Despite AI credit scoring solutions advancements, it largely remains the “black box” for traditional banking and lending. This hesitation stems from concerns about the explainability of the results. For instance, lenders in the US and UK may harbour reservations about a credit score that is even partially generated by AI, particularly if it may bring bias to the general model in terms of ethnicity, gender, or even ZIP code.

Consumers who are denied credit have the right to know why their application was rejected and to request that any incorrect or outdated data be amended, which may have contributed to their rejection. For example, if the latest payment of a loan was made but not recorded, a customer can request that TransUnion update their records. However, in the case of AI lending models built on alternative data (including, for instance, digital footprints), customers cannot correct their data if they have taken too many selfies or downloaded too many apps in the gambling category. Some fintech companies already offer solutions to such challenges. For instance,  Zest AI has built an entire business around explaining the results of AI-built models and ensuring that there is no bias embedded.

To effectively address such concerns, lenders, technology providers, and regulators should work together to assess the benefits of introducing models that can be explained from a statistical point of view. Without checking or processing any personal data, AI-driven credit scoring solutions can mitigate the issue of “thin files” and enable the fair evaluation of creditworthiness. It is crucial for demographics such as younger borrowers, migrants, gig-economy workers and other groups who are often marginalized and excluded from traditional credit scoring practices due to limited or non-existent credit history.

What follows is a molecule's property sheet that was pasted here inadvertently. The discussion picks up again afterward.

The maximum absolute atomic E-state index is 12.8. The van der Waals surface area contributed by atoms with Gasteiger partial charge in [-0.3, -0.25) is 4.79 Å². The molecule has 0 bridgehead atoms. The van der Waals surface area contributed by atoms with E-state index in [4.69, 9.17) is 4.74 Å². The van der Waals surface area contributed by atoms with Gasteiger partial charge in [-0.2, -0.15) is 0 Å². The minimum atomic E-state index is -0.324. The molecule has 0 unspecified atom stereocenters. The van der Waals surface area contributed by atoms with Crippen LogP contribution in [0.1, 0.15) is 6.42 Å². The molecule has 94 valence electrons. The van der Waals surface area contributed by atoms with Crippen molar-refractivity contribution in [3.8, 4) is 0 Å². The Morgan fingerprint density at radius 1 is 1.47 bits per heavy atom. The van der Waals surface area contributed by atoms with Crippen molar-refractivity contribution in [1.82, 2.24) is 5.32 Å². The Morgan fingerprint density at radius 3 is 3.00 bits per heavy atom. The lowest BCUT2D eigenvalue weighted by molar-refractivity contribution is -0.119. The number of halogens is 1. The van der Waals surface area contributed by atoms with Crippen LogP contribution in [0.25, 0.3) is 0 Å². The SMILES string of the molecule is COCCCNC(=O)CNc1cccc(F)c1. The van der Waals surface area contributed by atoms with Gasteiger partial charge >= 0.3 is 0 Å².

The Outlook Seems to Be Optimistic

2023 is shaping up to be a year of significant change for financial services companies, including BNPL providers. The economic landscape is uncertain, and companies have to adapt to changing market demands to succeed. Despite the challenges, the future of BNPL looks promising. Their success depends on their ability to manage risk, improve their products and optimise their unit economics. Those focusing on these key areas will have a better chance of weathering any economic challenges.